Although the coronavirus epidemic plunged Finland into unprecedented economic recession, the country's Ministry of Defense is still planning to replace 64 F / A-18 Hornet fighters of the national air force with new aircraft, writes the website of the public television and radio company Yle.
The transaction value is estimated at 7-10 billion euros. This is the most expensive purchase that the Finnish state has ever made. But with the economic crisis, the need to acquire aircraft has acquired a new dimension. According to a recent survey conducted by Yle, more than half of the Finns would like to postpone this purchase until later.
However, in the article, point by point and with references to experts, the opinion is pushed that combat vehicles are needed right now. One of the reasons is the notorious “Russian threat”.
So, the article provides the opinion of Richard Aboulafia, head of the Teal Group, an American aviation research institute, who believes that "China and Taiwan are a good model for Russian-Finnish relations." The specialist notes that if Taipei did not have reliable air forces, this would "give China excellent opportunities to exert pressure on the democratic development of the island nation."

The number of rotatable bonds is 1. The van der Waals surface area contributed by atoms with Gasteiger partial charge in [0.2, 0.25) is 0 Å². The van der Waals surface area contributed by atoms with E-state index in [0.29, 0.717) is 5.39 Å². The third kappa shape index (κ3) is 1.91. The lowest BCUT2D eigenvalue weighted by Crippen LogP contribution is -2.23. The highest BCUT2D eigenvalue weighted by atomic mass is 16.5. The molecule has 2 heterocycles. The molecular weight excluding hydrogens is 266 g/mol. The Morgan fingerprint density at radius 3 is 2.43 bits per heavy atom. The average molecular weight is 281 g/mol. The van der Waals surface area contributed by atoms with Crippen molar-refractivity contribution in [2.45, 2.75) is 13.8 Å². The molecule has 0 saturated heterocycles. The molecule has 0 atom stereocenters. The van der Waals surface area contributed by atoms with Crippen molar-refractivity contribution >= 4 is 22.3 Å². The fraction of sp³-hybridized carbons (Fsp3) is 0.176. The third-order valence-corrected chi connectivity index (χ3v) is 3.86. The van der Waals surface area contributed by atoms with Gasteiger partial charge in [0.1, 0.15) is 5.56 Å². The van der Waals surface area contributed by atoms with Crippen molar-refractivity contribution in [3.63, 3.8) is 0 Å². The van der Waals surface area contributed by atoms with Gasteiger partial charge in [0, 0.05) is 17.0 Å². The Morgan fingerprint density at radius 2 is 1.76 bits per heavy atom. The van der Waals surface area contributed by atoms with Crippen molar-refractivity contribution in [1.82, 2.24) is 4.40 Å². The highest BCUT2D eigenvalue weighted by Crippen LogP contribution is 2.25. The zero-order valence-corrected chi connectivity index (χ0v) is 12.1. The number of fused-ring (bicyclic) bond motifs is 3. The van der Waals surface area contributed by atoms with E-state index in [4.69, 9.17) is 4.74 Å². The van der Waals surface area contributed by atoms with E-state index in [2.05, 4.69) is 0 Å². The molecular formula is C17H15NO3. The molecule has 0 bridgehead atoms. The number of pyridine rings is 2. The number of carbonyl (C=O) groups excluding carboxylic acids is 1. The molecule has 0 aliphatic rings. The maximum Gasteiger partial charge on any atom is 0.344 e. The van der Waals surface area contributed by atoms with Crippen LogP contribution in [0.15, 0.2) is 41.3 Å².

The national defense of the northern country, as noted in the publication, is almost completely constructed in order to repel any attack from Russia. After all, Finland is a small and neutral country that shares more than a thousand kilometers of the border with the Russian Federation.
Russia, on the other hand, is the second most powerful military power in the world, with about 1000 fighters in the air force. What is the use of 64 Finnish fighters if they were faced with such a superior enemy in the air, the publication wonders? Charlie Salonius-Pasternak, Senior Research Fellow, Institute of External Relations policycalls not to look at numbers, since not all Russian fighters can be used at once to attack the Country of a thousand lakes.
Of course, even if Russia concentrated only part of its air armada against Finland, Suomi pilots would still face superior forces, with no chance of victory. On the other hand, victory was never the goal of the Finns.
The goal is to make an invasion so expensive for an adversary to be worth it.
- claims Saloniy-Pasternak.
As noted in the publication, in the best case scenario, the enemy will decide to abandon the harmful idea even before the exchange of blows is made. If an armed conflict begins, a strong defense will lead to a good position for possible peace talks. In addition, this will gain time for getting help from allies.